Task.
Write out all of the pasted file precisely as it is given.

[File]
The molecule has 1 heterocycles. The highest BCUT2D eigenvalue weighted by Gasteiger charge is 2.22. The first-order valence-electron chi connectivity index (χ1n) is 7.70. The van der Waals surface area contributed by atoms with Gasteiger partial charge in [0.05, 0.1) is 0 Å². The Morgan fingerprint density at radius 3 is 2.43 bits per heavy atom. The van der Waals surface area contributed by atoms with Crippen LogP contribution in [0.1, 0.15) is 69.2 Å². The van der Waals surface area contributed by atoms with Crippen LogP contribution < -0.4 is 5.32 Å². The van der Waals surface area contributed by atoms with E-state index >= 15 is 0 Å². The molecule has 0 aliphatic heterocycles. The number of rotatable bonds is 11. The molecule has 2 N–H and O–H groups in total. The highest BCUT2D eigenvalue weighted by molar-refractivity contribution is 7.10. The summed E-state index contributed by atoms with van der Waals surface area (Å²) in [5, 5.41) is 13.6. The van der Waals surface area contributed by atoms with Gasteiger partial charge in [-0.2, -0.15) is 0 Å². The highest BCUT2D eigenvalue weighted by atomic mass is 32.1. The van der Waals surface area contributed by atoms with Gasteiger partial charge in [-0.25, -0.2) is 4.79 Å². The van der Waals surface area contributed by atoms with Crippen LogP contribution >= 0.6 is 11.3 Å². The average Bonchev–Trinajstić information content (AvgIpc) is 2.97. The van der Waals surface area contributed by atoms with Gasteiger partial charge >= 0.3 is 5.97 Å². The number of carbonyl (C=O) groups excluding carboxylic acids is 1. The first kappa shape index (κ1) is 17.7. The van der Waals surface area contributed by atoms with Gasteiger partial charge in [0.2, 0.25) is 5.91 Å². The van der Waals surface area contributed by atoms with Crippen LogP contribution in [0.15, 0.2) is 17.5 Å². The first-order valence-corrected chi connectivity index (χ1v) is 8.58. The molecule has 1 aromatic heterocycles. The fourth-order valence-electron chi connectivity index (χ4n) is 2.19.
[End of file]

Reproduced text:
The molecule has 1 heterocycles. The highest BCUT2D eigenvalue weighted by Gasteiger charge is 2.22. The first-order valence-electron chi connectivity index (χ1n) is 7.70. The van der Waals surface area contributed by atoms with Gasteiger partial charge in [0.05, 0.1) is 0 Å². The Morgan fingerprint density at radius 3 is 2.43 bits per heavy atom. The van der Waals surface area contributed by atoms with Crippen LogP contribution in [0.1, 0.15) is 69.2 Å². The van der Waals surface area contributed by atoms with Crippen LogP contribution < -0.4 is 5.32 Å². The van der Waals surface area contributed by atoms with E-state index >= 15 is 0 Å². The molecule has 0 aliphatic heterocycles. The number of rotatable bonds is 11. The molecule has 2 N–H and O–H groups in total. The highest BCUT2D eigenvalue weighted by molar-refractivity contribution is 7.10. The summed E-state index contributed by atoms with van der Waals surface area (Å²) in [5, 5.41) is 13.6. The van der Waals surface area contributed by atoms with Gasteiger partial charge in [-0.2, -0.15) is 0 Å². The highest BCUT2D eigenvalue weighted by atomic mass is 32.1. The van der Waals surface area contributed by atoms with Gasteiger partial charge in [-0.25, -0.2) is 4.79 Å². The van der Waals surface area contributed by atoms with Crippen LogP contribution >= 0.6 is 11.3 Å². The average Bonchev–Trinajstić information content (AvgIpc) is 2.97. The van der Waals surface area contributed by atoms with Gasteiger partial charge >= 0.3 is 5.97 Å². The number of carbonyl (C=O) groups excluding carboxylic acids is 1. The first kappa shape index (κ1) is 17.7. The van der Waals surface area contributed by atoms with Gasteiger partial charge in [0.2, 0.25) is 5.91 Å². The van der Waals surface area contributed by atoms with Crippen LogP contribution in [0.15, 0.2) is 17.5 Å². The first-order valence-corrected chi connectivity index (χ1v) is 8.58. The molecule has 1 aromatic heterocycles. The fourth-order valence-electron chi connectivity index (χ4n) is 2.19.